Federal Superfund Sites in Connecticut
Barkhamsted (North Central Remediation District)
Since 1974, the Barkhamsted-New Hartford Landfill has been owned and operated by the Regional Refuse Disposal District One. The 11-acre, unlined landfill accepted municipal and industrial wastes, including oily metal grindings and sludge containing heavy metals. The surrounding area is rural and residential, and all properties near the site rely on on-site drinking water wells. The site was listed on the NPL in 1989. In 1995, the landfill was closed under State solid waste regulations. In 1999, the landfill was capped by a group of potentially responsible parties using $4,500,000 in State Superfund money under a Consent Order with DEEP. Responsible parties are implementing the groundwater monitoring program associated with the monitored natural attenuation remedy for groundwater. Environmental Land Use Restrictions prohibiting disturbance of the cap or use of contaminated groundwater have now been fully implemented. Responsible parties are continuing to monitor the drinking water wells closest to the landfill. An area outside of the landfill cap has been rezoned to allow for some of the site to be beneficially reused.
Most recent Five Year Review: 2018
More Info: Barkhamsted-New Hartford Landfill
Beacon Falls (Northwestern Remediation District)
The Beacon Heights Landfill site covers 34 acres on an 83-acre property in southeastern Beacon Falls. Between 1920 and 1979, the landfill was used for the disposal of industrial and municipal waste, including oils, chemical liquids, sludges, solvents, rubber, and plastics. Landfill operations included open burning, along with burial of non-combustibles. The site was listed on the NPL in 1983. The site is in a rural residential area. Homes in the area are now served by public water, which was extended in 1989 after several private drinking water wells were found to be contaminated. The site was capped by the responsible parties, the Beacon Heights Coalition, in 1995. Continuing activities conducted by the Coalition include regular groundwater monitoring and reporting, leachate monitoring (at the point of discharge to the sanitary sewer line) and reporting, regular inspections, and operation and maintenance of the cap. The PRPs are currently working on implementing institutional controls for this site.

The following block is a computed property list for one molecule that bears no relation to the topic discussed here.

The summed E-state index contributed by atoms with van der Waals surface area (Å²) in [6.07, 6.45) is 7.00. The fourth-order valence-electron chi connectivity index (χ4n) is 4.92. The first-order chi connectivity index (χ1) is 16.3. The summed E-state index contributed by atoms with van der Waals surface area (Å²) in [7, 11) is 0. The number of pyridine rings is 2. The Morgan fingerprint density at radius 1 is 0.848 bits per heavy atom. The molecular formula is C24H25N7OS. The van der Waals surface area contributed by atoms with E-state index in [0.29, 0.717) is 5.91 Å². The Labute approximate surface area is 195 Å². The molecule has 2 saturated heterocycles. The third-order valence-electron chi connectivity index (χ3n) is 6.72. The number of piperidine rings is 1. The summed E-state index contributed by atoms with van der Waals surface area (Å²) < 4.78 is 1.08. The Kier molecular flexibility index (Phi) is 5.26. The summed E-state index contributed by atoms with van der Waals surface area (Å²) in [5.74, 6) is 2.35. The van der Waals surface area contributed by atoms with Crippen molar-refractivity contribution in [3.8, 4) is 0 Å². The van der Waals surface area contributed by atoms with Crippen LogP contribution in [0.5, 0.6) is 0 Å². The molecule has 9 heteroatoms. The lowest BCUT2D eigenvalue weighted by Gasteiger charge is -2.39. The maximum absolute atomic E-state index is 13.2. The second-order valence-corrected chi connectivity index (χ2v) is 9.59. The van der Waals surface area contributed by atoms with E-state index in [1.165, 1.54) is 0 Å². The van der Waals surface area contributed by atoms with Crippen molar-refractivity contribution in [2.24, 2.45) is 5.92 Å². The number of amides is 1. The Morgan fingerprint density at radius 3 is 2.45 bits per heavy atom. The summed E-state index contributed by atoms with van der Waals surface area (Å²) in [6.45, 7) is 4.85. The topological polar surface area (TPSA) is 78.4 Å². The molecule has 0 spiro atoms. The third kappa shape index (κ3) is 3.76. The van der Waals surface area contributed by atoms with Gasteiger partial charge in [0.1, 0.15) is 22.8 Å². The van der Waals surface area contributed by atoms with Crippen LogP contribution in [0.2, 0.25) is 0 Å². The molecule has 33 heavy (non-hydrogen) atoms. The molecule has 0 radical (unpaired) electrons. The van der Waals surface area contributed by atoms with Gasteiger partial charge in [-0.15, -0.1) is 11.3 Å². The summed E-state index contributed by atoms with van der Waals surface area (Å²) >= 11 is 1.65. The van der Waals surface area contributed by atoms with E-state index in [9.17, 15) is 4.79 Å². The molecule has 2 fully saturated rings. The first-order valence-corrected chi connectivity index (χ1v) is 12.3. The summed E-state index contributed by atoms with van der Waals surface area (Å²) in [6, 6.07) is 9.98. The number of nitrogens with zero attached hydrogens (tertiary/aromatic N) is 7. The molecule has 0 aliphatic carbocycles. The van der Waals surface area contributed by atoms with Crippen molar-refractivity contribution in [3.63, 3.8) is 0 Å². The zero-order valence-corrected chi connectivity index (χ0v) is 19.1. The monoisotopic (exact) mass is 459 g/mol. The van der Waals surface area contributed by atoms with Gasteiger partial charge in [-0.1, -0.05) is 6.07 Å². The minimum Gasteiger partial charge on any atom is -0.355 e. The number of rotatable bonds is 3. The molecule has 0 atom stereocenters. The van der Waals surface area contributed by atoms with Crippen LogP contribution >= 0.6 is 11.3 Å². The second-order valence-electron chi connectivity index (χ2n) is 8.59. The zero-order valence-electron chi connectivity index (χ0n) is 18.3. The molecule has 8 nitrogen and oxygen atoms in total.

Most recent Five Year Review: 2018
More Info: Beacon Heights Landfill
East Windsor (North Central Remediation District)
The Broad Brook Mill site, formerly known as the Millbrook Condominiums, is located in the Broad Brook section of East Windsor. This 10.6 acre site consists of a larger, rear parcel occupied by a former industrial mill building that had been converted into 21 residential condominium units, which were occupied until 2004 and a front parcel occupied by a commercial complex and a two-story historic office building. The site was historically used for manufacturing woolen products from 1835 until 1951, including a coal gasification plant that contaminated the site with polycyclic aromatic hydrocarbons (PAHs). From 1954 to 1977, United Technologies Corporation (UTC) owned the site and manufactured printed circuit boards and boron filaments. Beginning in 1986, Connecticut Building Corporation developed the site as residential condominiums.
In 2000, this site was proposed for listing on the NPL due to the presence of PAHs, heavy metals, and solvents in the soil. In 2003, EPA, DEEP, and UTC finalized agreements to defer consideration of the site to the State for cleanup, rather than finalize its listing on the NPL. The Deferral Agreement and Consent Order became effective when UTC acquired ownership of the rear parcel in 2004. Under the Consent Order, up to $3.9 million of State funds had been allocated to address site contamination that pre-dates UTC operation at the site and for which there is no viable responsible party. Remedial work plans for soil, sediment and for groundwater were approved in 2011. A public discussion of these proposed changes are underway. The remedial approach consists of (1) re-grading, consolidating and capping contaminated soil with clean material underlain by a warning layer to address direct exposure to soils; (2) installation of engineered cover materials along banks of Broad Brook where ash is exposed; (3) dredging sediment in the vicinity of a former outfall pipe. The optimization plan proposes to eliminate the previously approved in-place treatment of the leachable portion of soil contamination and groundwater contamination and replace it by consolidating soils exceeding pollutant mobility criteria beneath a low permeability membrane and using monitored natural attenuation to address groundwater impacts. The active site work associated with the remedial plans is expected to be performed during site redevelopment. The cleanup of soil on the commercial (front) parcel has been completed.